[http://trac.haskell.org/ddc/wiki/Language/Overview < Overview]
= Polymoprhic Update =
== Get/Set ==
Consider the following function:
{{{
makeGetSet :: forall a. a -> (() -> a, a -> ())
makeGetSet x
= do box = Just x
get () = case box of { Just z -> z; }
set z = box#x #= z
(get, set)
}}}
This function allocates a box which can store a value, and returns a tuple of functions to get and set that value.
As the function is polymorphic, we can create boxes of whatever type we would like:
{{{
main ()
= do getSet :: (() -> Int, Int -> ())
getSet = makeGetSet 5
putStrLn $ show $ fst getSet () -- prints '5'
snd getSet 23 -- update the box
putStrLn $ show $ fst getSet () -- prints '23'
}}}
The trouble comes when we create a box containing a value of polymorphic type. Without closure typing we could define:
{{{
...
getSet2 :: forall a. (() -> [a], [a] -> ())
getSet2 = makeGetSet []
}}}
When a list is empty, we can treat it as being of any type `(forall a. [a])`, but suppose we update the box containing it at two different types:
{{{
snd getSet2 [23]
snd getSet2 ["trouble"]
putStrLn $ show $ fst getSet2 ()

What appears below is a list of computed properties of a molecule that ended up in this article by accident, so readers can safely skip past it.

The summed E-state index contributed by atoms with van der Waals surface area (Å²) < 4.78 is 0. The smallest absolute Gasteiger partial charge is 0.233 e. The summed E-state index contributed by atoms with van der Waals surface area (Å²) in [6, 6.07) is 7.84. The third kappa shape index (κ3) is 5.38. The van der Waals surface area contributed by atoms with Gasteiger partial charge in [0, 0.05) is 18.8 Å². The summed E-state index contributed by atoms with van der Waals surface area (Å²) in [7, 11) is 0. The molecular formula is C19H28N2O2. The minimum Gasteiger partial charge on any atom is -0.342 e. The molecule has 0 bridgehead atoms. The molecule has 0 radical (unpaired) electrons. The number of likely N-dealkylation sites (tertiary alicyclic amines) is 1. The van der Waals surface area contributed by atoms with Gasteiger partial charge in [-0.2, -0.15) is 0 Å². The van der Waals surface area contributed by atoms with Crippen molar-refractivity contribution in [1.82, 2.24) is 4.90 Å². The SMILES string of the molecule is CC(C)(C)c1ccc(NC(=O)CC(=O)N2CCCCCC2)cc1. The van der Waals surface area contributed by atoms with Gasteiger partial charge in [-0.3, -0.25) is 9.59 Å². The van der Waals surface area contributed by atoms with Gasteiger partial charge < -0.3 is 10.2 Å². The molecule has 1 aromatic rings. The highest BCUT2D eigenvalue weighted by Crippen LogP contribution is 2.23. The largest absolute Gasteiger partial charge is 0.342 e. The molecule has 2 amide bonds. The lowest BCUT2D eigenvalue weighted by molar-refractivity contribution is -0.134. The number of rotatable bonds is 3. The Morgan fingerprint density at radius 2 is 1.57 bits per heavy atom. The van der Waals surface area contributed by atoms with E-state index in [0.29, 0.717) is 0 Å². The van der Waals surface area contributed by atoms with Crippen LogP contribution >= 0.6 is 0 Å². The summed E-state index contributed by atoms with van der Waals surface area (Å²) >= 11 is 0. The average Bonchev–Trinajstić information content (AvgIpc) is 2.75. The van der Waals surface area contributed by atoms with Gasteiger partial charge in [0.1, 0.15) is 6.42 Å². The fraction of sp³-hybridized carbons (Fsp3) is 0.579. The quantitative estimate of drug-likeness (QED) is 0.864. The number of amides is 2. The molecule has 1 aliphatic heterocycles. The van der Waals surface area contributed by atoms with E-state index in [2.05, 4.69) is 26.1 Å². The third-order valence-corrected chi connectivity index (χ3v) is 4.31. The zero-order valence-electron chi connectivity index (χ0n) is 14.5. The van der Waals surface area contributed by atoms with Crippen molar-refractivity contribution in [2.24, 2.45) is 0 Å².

}}}
The type of `getSet2` has `forall a.` at the front, so there is nothing to stop us from calling the set function at both `[Int]` and `[String]`, but what should the type be when use the get function in the last line?
== Dangerous type variables ==
Ultimately, the problem illustrated above arose because there wasn't a mechanism to track the sharing of data between successive calls to `getSet2`. When `makeGetSet` was evaluated it created a shared mutable object (the `box`) and then returned functions that had this object free in their closure.
In Disciple, `makeGetSet` has the extended type:
{{{
makeGetSet
:: forall a %r0 %r1
. a -> Tuple2 %r1 (() -(!e0 $c0)> a) (a -(!e1 $c1)> ())
:- !e0 = !Read %r0
, !e1 = !{!Read %r0; !Write %r0}
, $c0 = ${box : %r0; box : %r0 $> a}
, $c1 = ${box : %r0; box : %r0 $> a}
, Base.Mutable %r0
}}}
In this type, we see the new closure term `(box : %r0 $> a)`. This term says that the closure contains an object named `box` which is in a region `%r0`, and the type of the object includes a variable `'a'`. When `%r0` is `Mutable` we say that `a` is ''dangerous'', and dangerous variables are never generalised when they are free in the (outer most) closure of a function.